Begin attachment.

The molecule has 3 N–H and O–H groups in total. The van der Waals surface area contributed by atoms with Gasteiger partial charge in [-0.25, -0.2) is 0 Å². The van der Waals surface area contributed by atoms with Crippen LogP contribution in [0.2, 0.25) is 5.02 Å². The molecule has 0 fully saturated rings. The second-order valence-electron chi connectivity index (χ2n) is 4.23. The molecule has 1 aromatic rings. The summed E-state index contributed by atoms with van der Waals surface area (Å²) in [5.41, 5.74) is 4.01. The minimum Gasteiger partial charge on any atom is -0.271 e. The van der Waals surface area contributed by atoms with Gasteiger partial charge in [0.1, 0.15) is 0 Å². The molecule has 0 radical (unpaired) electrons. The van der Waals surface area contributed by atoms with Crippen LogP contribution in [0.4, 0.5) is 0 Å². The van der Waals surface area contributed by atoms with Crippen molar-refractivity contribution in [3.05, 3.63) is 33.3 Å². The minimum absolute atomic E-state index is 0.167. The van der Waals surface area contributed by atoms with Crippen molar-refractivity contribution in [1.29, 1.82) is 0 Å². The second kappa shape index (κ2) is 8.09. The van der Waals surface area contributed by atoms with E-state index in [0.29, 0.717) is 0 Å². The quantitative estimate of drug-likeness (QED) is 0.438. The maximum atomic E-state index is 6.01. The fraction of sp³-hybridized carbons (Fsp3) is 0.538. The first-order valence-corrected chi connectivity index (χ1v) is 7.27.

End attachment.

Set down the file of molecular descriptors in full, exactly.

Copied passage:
The molecule has 3 N–H and O–H groups in total. The van der Waals surface area contributed by atoms with Gasteiger partial charge in [-0.25, -0.2) is 0 Å². The van der Waals surface area contributed by atoms with Crippen LogP contribution in [0.2, 0.25) is 5.02 Å². The molecule has 0 fully saturated rings. The second-order valence-electron chi connectivity index (χ2n) is 4.23. The molecule has 1 aromatic rings. The summed E-state index contributed by atoms with van der Waals surface area (Å²) in [5.41, 5.74) is 4.01. The minimum Gasteiger partial charge on any atom is -0.271 e. The van der Waals surface area contributed by atoms with Gasteiger partial charge in [0.1, 0.15) is 0 Å². The molecule has 0 radical (unpaired) electrons. The van der Waals surface area contributed by atoms with Crippen LogP contribution in [0.4, 0.5) is 0 Å². The van der Waals surface area contributed by atoms with Crippen molar-refractivity contribution in [3.05, 3.63) is 33.3 Å². The minimum absolute atomic E-state index is 0.167. The van der Waals surface area contributed by atoms with Crippen molar-refractivity contribution in [1.29, 1.82) is 0 Å². The second kappa shape index (κ2) is 8.09. The van der Waals surface area contributed by atoms with E-state index in [0.29, 0.717) is 0 Å². The quantitative estimate of drug-likeness (QED) is 0.438. The maximum atomic E-state index is 6.01. The fraction of sp³-hybridized carbons (Fsp3) is 0.538. The first-order valence-corrected chi connectivity index (χ1v) is 7.27.